A Published Biography for Twentieth Century Master, Costantino Proietto (1910-1979)In July 2012, I received an email from Ms. Erin-Marie Wallace, M.A., Director of the Fine Arts Department, America’s Auction Network. While researching an original Costantino Proietto oil painting that was coming up for a televised auction in August 2012, Erin had come across my articles on the artist. At the time, she was pleased to find my original research, but could find little else about C.Proietto on the internet.
As a member of the subscription website AskArt.com, Erin Wallace is able to submit biographical information on any “listed artist”. Until now, most art-related websites list the artist as “Constantino Proietto”. I offered to write a short biography on “Costantino Proietto”, which is the proper spelling of the artist’s name. In order to confirm my facts, I spoke with Nunzio LoCastro, a cousin of the artist. From 1951 until the artist’s death in 1979, Nunzio LoCastro knew “Tino” well.
If you go to AskArt.com today, you will find the following biography of Costantino Proietto, as submitted by Erin-Marie Wallace M.A. and written by James McGillis, “an independent researcher for Costantino Proietto”.
Costantino Proietto (1910 - 1979) – Twentieth Century Italian Impressionist Painter. Born in Catania, Sicily and apprenticed to Prof. Fernand Cappuccio of the Academy of Art, Florence, Italy from 1924 until 1942. During Cappuccio’s restoration of the Basilica of Saint Mary, in Randazzo, Sicily, apprentice Proietto received on-the-job training from the master. In the central vault of the ancient basilica, Proietto’s palette knives restored frescoes and other artwork dating back to the thirteenth century.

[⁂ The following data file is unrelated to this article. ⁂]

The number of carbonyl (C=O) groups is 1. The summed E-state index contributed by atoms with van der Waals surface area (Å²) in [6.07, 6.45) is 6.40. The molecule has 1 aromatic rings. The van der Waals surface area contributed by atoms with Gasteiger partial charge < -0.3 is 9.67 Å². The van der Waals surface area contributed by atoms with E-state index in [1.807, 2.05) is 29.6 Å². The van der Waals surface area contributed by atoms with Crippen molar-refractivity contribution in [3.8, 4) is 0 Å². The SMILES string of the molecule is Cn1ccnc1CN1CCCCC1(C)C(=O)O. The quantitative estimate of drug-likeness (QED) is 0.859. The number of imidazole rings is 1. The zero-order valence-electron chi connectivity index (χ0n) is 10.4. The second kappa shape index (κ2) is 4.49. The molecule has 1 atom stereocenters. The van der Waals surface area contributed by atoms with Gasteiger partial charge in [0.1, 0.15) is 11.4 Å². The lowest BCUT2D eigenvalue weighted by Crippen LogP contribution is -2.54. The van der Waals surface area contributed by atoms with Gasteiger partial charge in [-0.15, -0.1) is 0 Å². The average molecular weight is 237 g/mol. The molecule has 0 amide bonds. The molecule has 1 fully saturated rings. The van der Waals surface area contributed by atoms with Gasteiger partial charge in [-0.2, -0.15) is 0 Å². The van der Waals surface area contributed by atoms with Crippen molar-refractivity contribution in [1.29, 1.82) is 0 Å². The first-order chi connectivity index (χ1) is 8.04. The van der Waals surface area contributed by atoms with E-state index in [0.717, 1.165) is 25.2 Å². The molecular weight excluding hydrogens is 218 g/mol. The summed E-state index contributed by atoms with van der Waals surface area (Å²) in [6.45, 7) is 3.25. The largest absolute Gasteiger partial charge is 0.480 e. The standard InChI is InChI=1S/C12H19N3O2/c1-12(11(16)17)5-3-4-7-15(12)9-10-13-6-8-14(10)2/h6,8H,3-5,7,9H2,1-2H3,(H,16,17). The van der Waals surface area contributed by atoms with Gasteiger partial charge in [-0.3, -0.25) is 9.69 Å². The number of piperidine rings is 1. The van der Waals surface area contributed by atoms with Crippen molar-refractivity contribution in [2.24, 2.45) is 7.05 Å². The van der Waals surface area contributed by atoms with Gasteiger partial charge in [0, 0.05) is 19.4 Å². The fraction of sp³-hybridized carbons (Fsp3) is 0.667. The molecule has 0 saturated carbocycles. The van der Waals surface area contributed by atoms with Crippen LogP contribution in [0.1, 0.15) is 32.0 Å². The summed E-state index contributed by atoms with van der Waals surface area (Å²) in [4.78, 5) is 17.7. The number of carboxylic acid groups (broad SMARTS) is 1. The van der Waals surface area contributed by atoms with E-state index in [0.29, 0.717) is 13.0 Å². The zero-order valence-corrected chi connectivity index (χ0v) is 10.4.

During World War II, Proietto took the unusual step of emigrating from Italy to Switzerland, to France and finally to Stuttgart, Germany. While in Paris, the artist painted fabric patterns for a commercial fabric house. In 1942, the artist began his independent career in Stuttgart, Germany, where he settled for life. Among local residents and military patrons in Stuttgart, Proietto found a ready market for his self-described “spaddle work”.
Proietto’s photo album included prints of romantic locations throughout prewar Italy and Switzerland. When the War curtailed travel, the artist referred to his photo album for new subjects to paint. Other than one early watercolor, perhaps of his common law wife, Gisela, there are no brushstrokes in any known C. Proietto painting. Having earlier mastered the palette knife, the artist’s impasto techniques brought depth and drama to his many landscapes.
By the 1950’s the word “Kunstmaler”, which is German for “production painter”, appeared on the artist’s business card. Throughout his career, Proietto painted daily at his atelier, which was only a short walk from his apartment. While painting, Proietto wore slacks and a starched white shirt.
Typically, the artist might complete a small painting in a single day. A larger work might take a second day to finish. Such was the speed at which Proietto often worked. Known for his landscapes, the artist featured timeless architecture in every composition. By scraping away or omitting paint on the face of a canvas, Proietto added backlighting to many of his scenes. Although an accomplished portrait artist, Proietto landscapes rarely include more than a tiny human form.